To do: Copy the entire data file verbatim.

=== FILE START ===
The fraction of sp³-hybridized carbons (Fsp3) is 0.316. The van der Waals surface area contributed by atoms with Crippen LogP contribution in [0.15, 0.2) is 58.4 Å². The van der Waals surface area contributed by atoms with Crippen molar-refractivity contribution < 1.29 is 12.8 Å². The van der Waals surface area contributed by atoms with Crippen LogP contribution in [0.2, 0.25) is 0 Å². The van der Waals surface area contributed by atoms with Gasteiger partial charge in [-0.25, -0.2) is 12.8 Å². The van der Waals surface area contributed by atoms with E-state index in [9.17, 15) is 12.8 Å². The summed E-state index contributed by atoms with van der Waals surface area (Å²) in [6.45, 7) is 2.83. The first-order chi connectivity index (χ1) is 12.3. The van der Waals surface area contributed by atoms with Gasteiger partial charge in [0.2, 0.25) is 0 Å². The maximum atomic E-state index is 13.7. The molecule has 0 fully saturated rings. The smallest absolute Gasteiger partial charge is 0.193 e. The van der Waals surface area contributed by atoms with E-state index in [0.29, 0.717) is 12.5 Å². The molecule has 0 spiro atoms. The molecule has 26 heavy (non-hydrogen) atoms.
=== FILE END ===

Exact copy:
The fraction of sp³-hybridized carbons (Fsp3) is 0.316. The van der Waals surface area contributed by atoms with Crippen LogP contribution in [0.15, 0.2) is 58.4 Å². The van der Waals surface area contributed by atoms with Crippen molar-refractivity contribution < 1.29 is 12.8 Å². The van der Waals surface area contributed by atoms with Crippen LogP contribution in [0.2, 0.25) is 0 Å². The van der Waals surface area contributed by atoms with Gasteiger partial charge in [-0.25, -0.2) is 12.8 Å². The van der Waals surface area contributed by atoms with E-state index in [9.17, 15) is 12.8 Å². The summed E-state index contributed by atoms with van der Waals surface area (Å²) in [6.45, 7) is 2.83. The first-order chi connectivity index (χ1) is 12.3. The van der Waals surface area contributed by atoms with Gasteiger partial charge in [0.2, 0.25) is 0 Å². The maximum atomic E-state index is 13.7. The molecule has 0 fully saturated rings. The smallest absolute Gasteiger partial charge is 0.193 e. The van der Waals surface area contributed by atoms with E-state index in [0.29, 0.717) is 12.5 Å². The molecule has 0 spiro atoms. The molecule has 26 heavy (non-hydrogen) atoms.